It’s a time of unrelenting uncertainty. Why should the NFL be different? Yes, it has a chance to pull off a whole sports season in one piece. But rarely has a season started with so many broken pieces.
The amount and prominence of the Week 2 injuries was the talk of the league. The national media barely noticed that the Seahawks, too, are out two starters for the season — DE/LB Bruce Irvin and nickel CB Marquise Blair, both to ACLs torn Sunday in the win over New England.
And the Seahawks are better off than Dallas Cowboys (1-1), who come to the empty Clink Sunday (1:25 p.m, FOX). They are missing their two starting offensive tackles (La’el Collins and likely Tyron Smith) and two starting cornerbacks (Chidobe Awuzie and Anthony Brown), among others.
Such early attrition seems rare, and easily attributed to the lack of conditioning and practice time from the restrictions due to the coronavirus. Seahawks coach Pete Carroll said Monday he asked team researchers to look into whether the rate is up year over past years.
“There’s not real solid answer yet,” he said, “but for sure, the numbers are up. What we’re really curious about is what happens this week — does it continue or was (Week 2) kind of a fluke.”
If the disturbance persists, a lot of youngsters are going to grow up quickly.
That starts Sunday for two 2020 Seattle draftees, first-rounder LB Jordyn Brooks and fifth-rounder DE Alton Robinson.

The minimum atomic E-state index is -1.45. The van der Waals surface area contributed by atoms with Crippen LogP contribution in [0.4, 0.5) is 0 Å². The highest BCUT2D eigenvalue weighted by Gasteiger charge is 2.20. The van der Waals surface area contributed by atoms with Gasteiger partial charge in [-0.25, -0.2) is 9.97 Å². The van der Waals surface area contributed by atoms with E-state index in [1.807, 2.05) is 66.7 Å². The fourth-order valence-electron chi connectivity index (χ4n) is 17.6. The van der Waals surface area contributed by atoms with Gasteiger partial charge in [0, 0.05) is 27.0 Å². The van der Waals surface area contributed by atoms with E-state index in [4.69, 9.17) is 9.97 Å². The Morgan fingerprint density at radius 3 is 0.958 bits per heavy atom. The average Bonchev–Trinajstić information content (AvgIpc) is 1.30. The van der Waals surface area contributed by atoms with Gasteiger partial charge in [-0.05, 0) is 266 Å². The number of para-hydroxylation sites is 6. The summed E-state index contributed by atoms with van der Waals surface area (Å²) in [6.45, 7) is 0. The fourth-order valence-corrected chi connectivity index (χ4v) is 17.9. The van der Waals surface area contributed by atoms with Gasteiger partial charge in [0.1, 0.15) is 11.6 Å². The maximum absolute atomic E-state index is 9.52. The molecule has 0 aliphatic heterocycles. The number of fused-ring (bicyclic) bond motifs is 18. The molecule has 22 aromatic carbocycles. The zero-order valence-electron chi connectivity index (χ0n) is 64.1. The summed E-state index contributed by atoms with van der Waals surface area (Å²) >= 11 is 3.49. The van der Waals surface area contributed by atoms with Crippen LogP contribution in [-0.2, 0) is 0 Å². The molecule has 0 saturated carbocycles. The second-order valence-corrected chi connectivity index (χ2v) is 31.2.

Brooks played 15 snaps total in the first two games, and will replace Irvin, at 32 a senior eminence. Robinson was on the inactive list for both games, and will fill in behind DE L.J. Collier for Rasheem Green, who was put on the injured reserve list Friday with a neck stinger, meaning he’ll miss at least three games. Another young guy, 2019 fourth-rounder Ugo Amadi, will step in at slot corner. The starts for Brooks and Amadi are career firsts, and Collier is in his third start.
Two more veteran starters, DE Benson Mayowa (groin) and CB Quinton Dunbar (knee). were listed as questionable on Friday’s injury report, as well as special teams ace CB Neiko Thorpe (hip).
That’s a lot of damaged personnel for a defense that in the first two games has given up nearly as much land as did the Russians in 1867 when they sold Alaska to the U.S.
Nearly as vulnerable is the Cowboys defense, which has been burdened by the installation of a more complex scheme under new coach Mike McCarthy, late of Green Bay. In splitting two games, the Cowboys have given up 59 points and 802 yards.